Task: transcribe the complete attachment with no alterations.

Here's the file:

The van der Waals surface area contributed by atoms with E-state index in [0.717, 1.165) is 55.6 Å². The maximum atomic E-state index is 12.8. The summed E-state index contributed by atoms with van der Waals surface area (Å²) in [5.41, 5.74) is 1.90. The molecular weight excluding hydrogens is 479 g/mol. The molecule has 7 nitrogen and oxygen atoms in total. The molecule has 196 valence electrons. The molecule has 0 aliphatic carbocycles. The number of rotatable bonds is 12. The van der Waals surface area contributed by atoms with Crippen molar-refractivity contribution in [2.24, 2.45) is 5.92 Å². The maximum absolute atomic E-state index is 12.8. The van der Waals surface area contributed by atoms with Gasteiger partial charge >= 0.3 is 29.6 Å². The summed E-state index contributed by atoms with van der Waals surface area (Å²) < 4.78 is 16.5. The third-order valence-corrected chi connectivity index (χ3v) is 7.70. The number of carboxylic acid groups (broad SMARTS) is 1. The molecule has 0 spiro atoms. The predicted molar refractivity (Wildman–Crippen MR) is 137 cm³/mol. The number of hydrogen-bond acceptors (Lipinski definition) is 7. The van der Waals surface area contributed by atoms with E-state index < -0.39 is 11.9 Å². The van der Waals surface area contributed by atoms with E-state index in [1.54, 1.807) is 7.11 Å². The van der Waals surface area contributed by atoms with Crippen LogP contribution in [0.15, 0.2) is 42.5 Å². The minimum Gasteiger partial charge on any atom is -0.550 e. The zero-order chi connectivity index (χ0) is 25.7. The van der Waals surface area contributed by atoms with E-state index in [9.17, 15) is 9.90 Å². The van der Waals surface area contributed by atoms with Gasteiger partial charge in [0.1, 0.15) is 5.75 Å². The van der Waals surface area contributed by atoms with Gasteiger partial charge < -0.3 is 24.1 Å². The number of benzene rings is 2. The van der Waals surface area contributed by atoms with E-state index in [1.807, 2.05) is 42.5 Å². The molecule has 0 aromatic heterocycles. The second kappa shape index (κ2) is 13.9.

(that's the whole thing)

The van der Waals surface area contributed by atoms with E-state index in [0.717, 1.165) is 55.6 Å². The maximum atomic E-state index is 12.8. The summed E-state index contributed by atoms with van der Waals surface area (Å²) in [5.41, 5.74) is 1.90. The molecular weight excluding hydrogens is 479 g/mol. The molecule has 7 nitrogen and oxygen atoms in total. The molecule has 196 valence electrons. The molecule has 0 aliphatic carbocycles. The number of rotatable bonds is 12. The van der Waals surface area contributed by atoms with Crippen molar-refractivity contribution in [2.24, 2.45) is 5.92 Å². The maximum absolute atomic E-state index is 12.8. The van der Waals surface area contributed by atoms with Gasteiger partial charge >= 0.3 is 29.6 Å². The summed E-state index contributed by atoms with van der Waals surface area (Å²) < 4.78 is 16.5. The third-order valence-corrected chi connectivity index (χ3v) is 7.70. The number of carboxylic acid groups (broad SMARTS) is 1. The molecule has 0 spiro atoms. The predicted molar refractivity (Wildman–Crippen MR) is 137 cm³/mol. The number of hydrogen-bond acceptors (Lipinski definition) is 7. The van der Waals surface area contributed by atoms with E-state index < -0.39 is 11.9 Å². The van der Waals surface area contributed by atoms with E-state index in [1.54, 1.807) is 7.11 Å². The van der Waals surface area contributed by atoms with Crippen LogP contribution in [0.15, 0.2) is 42.5 Å². The minimum Gasteiger partial charge on any atom is -0.550 e. The zero-order chi connectivity index (χ0) is 25.7. The van der Waals surface area contributed by atoms with E-state index in [9.17, 15) is 9.90 Å². The van der Waals surface area contributed by atoms with Gasteiger partial charge in [0.1, 0.15) is 5.75 Å². The van der Waals surface area contributed by atoms with Gasteiger partial charge < -0.3 is 24.1 Å². The number of benzene rings is 2. The van der Waals surface area contributed by atoms with E-state index in [1.807, 2.05) is 42.5 Å². The molecule has 0 aromatic heterocycles. The second kappa shape index (κ2) is 13.9.